Her Campus Logo Her Campus Logo
This article is written by a student writer from the Her Campus at Illinois chapter.

Living with food allergies can be really hard. You feel a small twinge of anxiety every time you eat something without reading the ingredients label several times, you can’t go to half the restaurants your friends suggest and it feels like people don’t really understand unless they have allergies themselves (or a family member of theirs does). Especially around the holidays, it feels like you’re missing out on all the good food and everyone has that one relative who insists you’re probably not really allergic. But even when you’re traveling and everything seems like it’s out of your control, it’s still possible to have a safe and enjoyable holiday with foods you love and know are good for you.  

1. Ask Your Family To Host

Depending on your family traditions and how large your Thanksgiving dinner is, it might be a large favor to ask. However, prioritizing your health and safety should be important to those who care about you. Personally, I feel safest when I cook for myself or one of my parents cooks for the whole family. Most years, we have a large Thanksgiving dinner with my immediate family and then bring a dessert to share with our extended family so that we still get to see everyone. This is great because even though I have allergies and so do my siblings, we don’t have to feel worried about eating the wrong thing.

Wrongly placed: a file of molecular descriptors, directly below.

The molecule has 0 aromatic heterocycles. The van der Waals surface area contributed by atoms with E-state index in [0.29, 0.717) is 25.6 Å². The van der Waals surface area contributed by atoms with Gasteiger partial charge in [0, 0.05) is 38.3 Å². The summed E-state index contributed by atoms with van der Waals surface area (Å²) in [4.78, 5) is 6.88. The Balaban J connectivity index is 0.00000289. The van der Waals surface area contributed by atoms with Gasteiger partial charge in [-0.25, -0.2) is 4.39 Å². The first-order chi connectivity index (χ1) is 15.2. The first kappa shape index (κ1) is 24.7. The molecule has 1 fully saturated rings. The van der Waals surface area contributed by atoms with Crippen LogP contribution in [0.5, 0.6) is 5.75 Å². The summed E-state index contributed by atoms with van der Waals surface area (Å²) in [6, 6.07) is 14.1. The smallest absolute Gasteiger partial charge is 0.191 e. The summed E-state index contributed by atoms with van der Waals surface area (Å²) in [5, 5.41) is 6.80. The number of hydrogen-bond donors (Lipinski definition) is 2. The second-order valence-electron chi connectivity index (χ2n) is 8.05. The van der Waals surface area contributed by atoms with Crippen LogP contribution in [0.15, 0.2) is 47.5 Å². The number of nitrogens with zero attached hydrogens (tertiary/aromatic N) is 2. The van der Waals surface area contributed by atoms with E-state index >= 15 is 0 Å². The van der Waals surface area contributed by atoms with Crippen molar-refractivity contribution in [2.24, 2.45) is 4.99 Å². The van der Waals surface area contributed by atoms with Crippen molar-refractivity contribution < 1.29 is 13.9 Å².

2. Bring Your Own Food

It isn’t always possible for your family to host, especially if it’s a tradition to go to your grandparents or aunt and uncle’s house. In this case, my recommendation is to bring your own food, especially if you’ve had problems trying to eat at this relative’s house before. You can make a small dinner at home and then bring a plate or pick something up on the way (at a restaurant that you know is safe). You might be worried about offending the host, but it’s more beneficial to eat what you know is safe than to have to leave early because you’re having a reaction. Plus it’s a lot more simple than asking about every dish only to learn that you don’t have many options. Another option is to ask the host to be conscious of your allergy and to keep the food packaging just in case so that you can check the ingredients. It would be more work, but it could save you from a dangerous allergic reaction.

mashed potatoes with gravy, carrots and peppers, and steak on plate
Photo by Mohammad Fahim from Unsplash

Living with food allergies will always be hard, but that doesn’t mean it has to be dangerous. In fact, it forces you to become more educated about what goes into your body and helps you to make healthier choices. It means you get to be more creative and discover what makes your body feel best.  

grateful sign
Photo by Dylan Ferreira from Unsplash

Andrea Wilcox

Illinois '22

I'm a junior at University of Illinois at Urbana-Champaign studying Actuarial Science and Communication. In my free time, I like to drink tea, draw and write.
The official page for the University of Illinois Her Campus chapter.